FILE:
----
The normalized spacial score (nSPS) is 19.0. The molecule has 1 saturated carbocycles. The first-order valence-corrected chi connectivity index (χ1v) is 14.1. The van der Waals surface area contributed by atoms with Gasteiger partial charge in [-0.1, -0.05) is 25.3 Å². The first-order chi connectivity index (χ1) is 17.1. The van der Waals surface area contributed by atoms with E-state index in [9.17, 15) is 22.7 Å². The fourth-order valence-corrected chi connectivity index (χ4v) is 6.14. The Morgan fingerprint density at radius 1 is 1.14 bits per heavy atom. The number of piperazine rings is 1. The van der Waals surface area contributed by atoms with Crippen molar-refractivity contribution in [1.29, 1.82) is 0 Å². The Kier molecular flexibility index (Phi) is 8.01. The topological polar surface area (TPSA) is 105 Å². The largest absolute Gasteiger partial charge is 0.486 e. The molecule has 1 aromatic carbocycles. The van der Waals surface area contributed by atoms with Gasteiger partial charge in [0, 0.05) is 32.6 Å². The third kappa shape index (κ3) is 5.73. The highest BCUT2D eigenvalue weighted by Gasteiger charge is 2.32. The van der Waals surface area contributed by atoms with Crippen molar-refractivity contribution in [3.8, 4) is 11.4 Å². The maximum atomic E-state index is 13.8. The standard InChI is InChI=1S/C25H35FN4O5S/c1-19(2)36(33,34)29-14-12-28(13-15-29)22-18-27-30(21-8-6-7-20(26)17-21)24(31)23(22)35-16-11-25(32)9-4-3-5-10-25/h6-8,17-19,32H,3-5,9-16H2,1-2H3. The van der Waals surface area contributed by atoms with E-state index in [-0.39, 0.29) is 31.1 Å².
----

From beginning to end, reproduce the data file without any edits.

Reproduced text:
The normalized spacial score (nSPS) is 19.0. The molecule has 1 saturated carbocycles. The first-order valence-corrected chi connectivity index (χ1v) is 14.1. The van der Waals surface area contributed by atoms with Gasteiger partial charge in [-0.1, -0.05) is 25.3 Å². The first-order chi connectivity index (χ1) is 17.1. The van der Waals surface area contributed by atoms with E-state index in [9.17, 15) is 22.7 Å². The fourth-order valence-corrected chi connectivity index (χ4v) is 6.14. The Morgan fingerprint density at radius 1 is 1.14 bits per heavy atom. The number of piperazine rings is 1. The van der Waals surface area contributed by atoms with Crippen molar-refractivity contribution in [1.29, 1.82) is 0 Å². The Kier molecular flexibility index (Phi) is 8.01. The topological polar surface area (TPSA) is 105 Å². The largest absolute Gasteiger partial charge is 0.486 e. The molecule has 1 aromatic carbocycles. The van der Waals surface area contributed by atoms with Gasteiger partial charge in [0, 0.05) is 32.6 Å². The third kappa shape index (κ3) is 5.73. The highest BCUT2D eigenvalue weighted by Gasteiger charge is 2.32. The van der Waals surface area contributed by atoms with Crippen molar-refractivity contribution in [3.8, 4) is 11.4 Å². The maximum atomic E-state index is 13.8. The standard InChI is InChI=1S/C25H35FN4O5S/c1-19(2)36(33,34)29-14-12-28(13-15-29)22-18-27-30(21-8-6-7-20(26)17-21)24(31)23(22)35-16-11-25(32)9-4-3-5-10-25/h6-8,17-19,32H,3-5,9-16H2,1-2H3. The van der Waals surface area contributed by atoms with E-state index in [-0.39, 0.29) is 31.1 Å².